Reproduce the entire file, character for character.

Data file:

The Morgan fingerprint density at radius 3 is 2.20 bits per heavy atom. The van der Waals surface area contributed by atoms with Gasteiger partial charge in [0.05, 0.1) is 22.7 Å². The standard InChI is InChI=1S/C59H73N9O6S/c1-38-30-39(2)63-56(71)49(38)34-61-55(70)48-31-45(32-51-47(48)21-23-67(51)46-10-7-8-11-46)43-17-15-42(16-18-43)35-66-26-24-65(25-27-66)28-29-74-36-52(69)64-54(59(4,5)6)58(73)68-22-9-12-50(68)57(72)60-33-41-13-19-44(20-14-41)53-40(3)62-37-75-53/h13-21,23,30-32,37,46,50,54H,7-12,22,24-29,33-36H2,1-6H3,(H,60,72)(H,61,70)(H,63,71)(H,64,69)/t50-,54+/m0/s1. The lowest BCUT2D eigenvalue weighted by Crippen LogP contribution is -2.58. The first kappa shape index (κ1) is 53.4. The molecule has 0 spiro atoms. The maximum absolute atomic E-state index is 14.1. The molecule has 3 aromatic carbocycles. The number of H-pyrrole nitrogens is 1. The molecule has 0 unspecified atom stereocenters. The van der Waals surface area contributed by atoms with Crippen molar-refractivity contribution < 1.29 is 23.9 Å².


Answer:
The Morgan fingerprint density at radius 3 is 2.20 bits per heavy atom. The van der Waals surface area contributed by atoms with Gasteiger partial charge in [0.05, 0.1) is 22.7 Å². The standard InChI is InChI=1S/C59H73N9O6S/c1-38-30-39(2)63-56(71)49(38)34-61-55(70)48-31-45(32-51-47(48)21-23-67(51)46-10-7-8-11-46)43-17-15-42(16-18-43)35-66-26-24-65(25-27-66)28-29-74-36-52(69)64-54(59(4,5)6)58(73)68-22-9-12-50(68)57(72)60-33-41-13-19-44(20-14-41)53-40(3)62-37-75-53/h13-21,23,30-32,37,46,50,54H,7-12,22,24-29,33-36H2,1-6H3,(H,60,72)(H,61,70)(H,63,71)(H,64,69)/t50-,54+/m0/s1. The lowest BCUT2D eigenvalue weighted by Crippen LogP contribution is -2.58. The first kappa shape index (κ1) is 53.4. The molecule has 0 spiro atoms. The maximum absolute atomic E-state index is 14.1. The molecule has 3 aromatic carbocycles. The number of H-pyrrole nitrogens is 1. The molecule has 0 unspecified atom stereocenters. The van der Waals surface area contributed by atoms with Crippen molar-refractivity contribution < 1.29 is 23.9 Å².